Patient no-shows: Your comments

Doctor in surgery. Pic: Astier/SPL Missed appointments cost millions

Missed appointments cost the NHS more than £600m a year. But as well as the cost and inconvenience some patients are risking their lives by not attending, argues Dr Jacqui Phillips in this week's Scrubbing Up.

Dr Phillips, legal adviser at the MDU says doctors should chase patients who do not attend, or face complaints.

BBC News website readers have sent their comments.

Your comments

My dentist has a system that texts my mobile the day before my appointments. It works as a reminder, but also it gives me the exact time of my appointment on my phone. Even if you don't have a mobile TXT messages are read out to you over the landline automatically by BT. Mind you, at least I can get an appointment at my dentist. The doctor - they've just installed a phone answering system that is designed to make you go away in frustration. I'm sure their DNA (did not attend) levels will fall as they will have fewer appointments overall.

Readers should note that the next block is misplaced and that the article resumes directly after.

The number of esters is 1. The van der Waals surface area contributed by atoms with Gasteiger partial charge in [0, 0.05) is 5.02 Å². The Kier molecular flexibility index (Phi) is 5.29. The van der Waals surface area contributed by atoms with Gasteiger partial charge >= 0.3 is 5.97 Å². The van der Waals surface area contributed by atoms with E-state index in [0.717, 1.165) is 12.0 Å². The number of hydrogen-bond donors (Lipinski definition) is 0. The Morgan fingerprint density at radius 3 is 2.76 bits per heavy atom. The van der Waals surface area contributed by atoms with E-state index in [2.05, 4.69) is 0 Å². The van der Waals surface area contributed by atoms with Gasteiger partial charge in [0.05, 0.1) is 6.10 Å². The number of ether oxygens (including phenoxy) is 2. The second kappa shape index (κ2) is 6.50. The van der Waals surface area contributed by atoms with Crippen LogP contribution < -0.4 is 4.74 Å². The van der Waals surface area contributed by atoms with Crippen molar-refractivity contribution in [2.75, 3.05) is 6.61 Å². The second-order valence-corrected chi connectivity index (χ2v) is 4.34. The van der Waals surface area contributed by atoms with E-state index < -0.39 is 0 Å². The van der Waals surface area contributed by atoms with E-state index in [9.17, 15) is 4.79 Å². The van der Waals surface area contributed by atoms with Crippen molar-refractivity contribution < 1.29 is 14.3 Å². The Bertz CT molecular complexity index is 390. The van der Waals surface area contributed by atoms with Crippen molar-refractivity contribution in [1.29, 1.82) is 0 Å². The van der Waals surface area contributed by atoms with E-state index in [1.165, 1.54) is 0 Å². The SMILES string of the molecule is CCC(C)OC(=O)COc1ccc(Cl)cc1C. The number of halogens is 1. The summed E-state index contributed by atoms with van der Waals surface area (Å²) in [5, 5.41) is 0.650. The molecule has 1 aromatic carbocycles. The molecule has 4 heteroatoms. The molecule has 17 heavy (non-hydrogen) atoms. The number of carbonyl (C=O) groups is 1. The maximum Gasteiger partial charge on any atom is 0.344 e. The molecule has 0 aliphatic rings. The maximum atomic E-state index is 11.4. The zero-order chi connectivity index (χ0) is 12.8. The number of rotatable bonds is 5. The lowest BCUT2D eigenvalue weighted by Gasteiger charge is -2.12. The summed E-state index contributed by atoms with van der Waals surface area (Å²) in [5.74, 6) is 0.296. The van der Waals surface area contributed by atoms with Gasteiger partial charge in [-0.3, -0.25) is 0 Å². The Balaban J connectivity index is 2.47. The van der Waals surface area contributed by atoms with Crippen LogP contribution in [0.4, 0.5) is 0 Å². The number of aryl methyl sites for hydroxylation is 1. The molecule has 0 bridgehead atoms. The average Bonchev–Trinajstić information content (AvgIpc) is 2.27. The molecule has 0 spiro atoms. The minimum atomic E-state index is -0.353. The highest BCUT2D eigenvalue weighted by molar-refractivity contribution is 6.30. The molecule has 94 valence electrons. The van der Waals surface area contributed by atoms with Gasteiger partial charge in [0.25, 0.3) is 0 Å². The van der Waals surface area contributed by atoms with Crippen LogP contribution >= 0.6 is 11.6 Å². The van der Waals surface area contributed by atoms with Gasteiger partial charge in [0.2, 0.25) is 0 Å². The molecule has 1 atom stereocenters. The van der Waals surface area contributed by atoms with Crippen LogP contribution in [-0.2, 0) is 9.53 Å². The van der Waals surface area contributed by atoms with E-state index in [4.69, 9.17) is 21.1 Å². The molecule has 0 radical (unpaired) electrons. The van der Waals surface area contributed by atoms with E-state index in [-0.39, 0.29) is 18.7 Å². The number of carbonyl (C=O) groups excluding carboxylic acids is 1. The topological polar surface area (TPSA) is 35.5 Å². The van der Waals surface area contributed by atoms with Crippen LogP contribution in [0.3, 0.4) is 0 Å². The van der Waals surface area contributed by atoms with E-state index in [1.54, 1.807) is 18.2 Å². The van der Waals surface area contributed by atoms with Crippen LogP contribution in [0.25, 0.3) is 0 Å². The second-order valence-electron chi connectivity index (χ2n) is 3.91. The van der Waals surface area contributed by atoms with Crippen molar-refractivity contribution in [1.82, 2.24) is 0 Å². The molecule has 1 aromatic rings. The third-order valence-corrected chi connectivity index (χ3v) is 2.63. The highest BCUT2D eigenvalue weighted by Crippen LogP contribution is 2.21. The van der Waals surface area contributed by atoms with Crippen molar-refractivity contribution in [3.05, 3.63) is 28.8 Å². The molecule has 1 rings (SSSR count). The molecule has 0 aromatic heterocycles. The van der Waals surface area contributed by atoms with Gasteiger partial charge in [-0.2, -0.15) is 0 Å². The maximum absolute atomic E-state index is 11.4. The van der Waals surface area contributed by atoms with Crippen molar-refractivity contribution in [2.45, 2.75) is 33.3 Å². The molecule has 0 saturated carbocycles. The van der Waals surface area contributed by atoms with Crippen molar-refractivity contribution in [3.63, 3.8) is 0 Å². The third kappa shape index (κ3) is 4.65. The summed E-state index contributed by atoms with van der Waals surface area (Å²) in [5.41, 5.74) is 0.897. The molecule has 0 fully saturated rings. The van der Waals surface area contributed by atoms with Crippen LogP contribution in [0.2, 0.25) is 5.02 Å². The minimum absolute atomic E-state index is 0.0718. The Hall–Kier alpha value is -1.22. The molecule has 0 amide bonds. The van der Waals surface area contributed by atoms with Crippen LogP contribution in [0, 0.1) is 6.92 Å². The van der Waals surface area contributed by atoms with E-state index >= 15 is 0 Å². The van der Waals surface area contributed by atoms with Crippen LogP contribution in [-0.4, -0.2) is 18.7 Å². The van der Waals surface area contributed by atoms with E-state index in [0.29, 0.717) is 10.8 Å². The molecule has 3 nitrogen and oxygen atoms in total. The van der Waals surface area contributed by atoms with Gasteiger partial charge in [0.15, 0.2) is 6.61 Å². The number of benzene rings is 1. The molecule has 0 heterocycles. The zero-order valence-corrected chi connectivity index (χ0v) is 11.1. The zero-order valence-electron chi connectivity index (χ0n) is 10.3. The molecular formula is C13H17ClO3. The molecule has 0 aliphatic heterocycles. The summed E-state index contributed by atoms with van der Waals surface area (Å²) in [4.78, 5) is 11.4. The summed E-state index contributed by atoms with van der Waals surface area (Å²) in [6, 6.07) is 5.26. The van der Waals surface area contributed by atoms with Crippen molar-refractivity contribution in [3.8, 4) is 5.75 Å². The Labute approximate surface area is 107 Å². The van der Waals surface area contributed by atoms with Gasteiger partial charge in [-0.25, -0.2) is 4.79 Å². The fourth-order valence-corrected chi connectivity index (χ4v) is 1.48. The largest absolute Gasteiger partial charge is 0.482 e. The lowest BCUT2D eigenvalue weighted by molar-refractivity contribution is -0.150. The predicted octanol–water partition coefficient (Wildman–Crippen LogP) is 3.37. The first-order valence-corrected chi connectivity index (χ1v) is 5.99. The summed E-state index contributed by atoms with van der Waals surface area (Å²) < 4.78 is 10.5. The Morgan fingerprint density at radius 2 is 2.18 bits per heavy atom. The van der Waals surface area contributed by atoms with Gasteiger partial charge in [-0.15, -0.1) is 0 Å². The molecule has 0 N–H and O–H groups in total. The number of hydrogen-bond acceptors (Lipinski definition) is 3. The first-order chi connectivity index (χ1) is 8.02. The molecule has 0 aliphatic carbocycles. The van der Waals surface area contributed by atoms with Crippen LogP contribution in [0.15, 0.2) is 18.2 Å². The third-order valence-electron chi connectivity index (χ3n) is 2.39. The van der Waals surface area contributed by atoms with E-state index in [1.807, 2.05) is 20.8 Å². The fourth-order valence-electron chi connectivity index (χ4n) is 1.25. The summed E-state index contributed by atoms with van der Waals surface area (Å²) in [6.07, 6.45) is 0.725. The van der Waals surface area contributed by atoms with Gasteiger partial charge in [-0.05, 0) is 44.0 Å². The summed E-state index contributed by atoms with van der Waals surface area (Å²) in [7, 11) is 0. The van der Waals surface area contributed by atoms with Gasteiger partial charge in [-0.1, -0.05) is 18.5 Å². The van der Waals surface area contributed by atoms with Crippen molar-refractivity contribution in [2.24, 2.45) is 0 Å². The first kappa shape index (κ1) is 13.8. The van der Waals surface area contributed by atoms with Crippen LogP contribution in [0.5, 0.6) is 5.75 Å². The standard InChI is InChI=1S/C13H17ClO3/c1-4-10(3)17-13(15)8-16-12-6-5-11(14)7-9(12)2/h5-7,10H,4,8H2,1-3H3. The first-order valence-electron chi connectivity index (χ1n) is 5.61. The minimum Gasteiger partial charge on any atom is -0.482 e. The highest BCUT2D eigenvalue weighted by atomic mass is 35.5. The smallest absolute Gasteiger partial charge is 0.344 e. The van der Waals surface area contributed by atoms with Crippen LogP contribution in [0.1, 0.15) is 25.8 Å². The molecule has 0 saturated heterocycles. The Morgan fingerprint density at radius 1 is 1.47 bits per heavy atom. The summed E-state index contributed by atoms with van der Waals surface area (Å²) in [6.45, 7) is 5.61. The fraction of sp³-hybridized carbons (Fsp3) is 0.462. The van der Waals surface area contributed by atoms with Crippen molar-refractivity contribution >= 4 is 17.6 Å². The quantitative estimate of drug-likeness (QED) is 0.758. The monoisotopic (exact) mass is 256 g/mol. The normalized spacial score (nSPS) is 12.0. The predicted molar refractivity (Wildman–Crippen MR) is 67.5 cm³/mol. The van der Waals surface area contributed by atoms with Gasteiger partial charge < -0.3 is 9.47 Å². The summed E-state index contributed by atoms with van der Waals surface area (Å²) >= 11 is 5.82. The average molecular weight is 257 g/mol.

John, Glos

I booked a doctor's appointment for Wednesday morning using the online system. I put the appointment in my phone calendar and I had a friend staying at the time who also noted the appointment. I turned up to be told that in fact the appointment was for Friday morning. I turned up again this morning to be told there was no appointment for Friday either and that I had had no appointments booked for several months. There is clearly a glitch in their online system but I was made to feel that I was lying or incompetent and was told my only option was to wait until the end of the morning surgery to see if anyone could fit me in. Having taken time off work twice already I could not do this.

Susan, Newcastle-upon-Tyne

Only I am responsible for my health. I pay taxes and insurance premiums so that the medical profession can help me when I need help, but in my opinion they have no duty other than to act with reasonable professionalism and care. I can't imagine why a doctor should be liable for a no-show and we neither need, nor want, another nanny.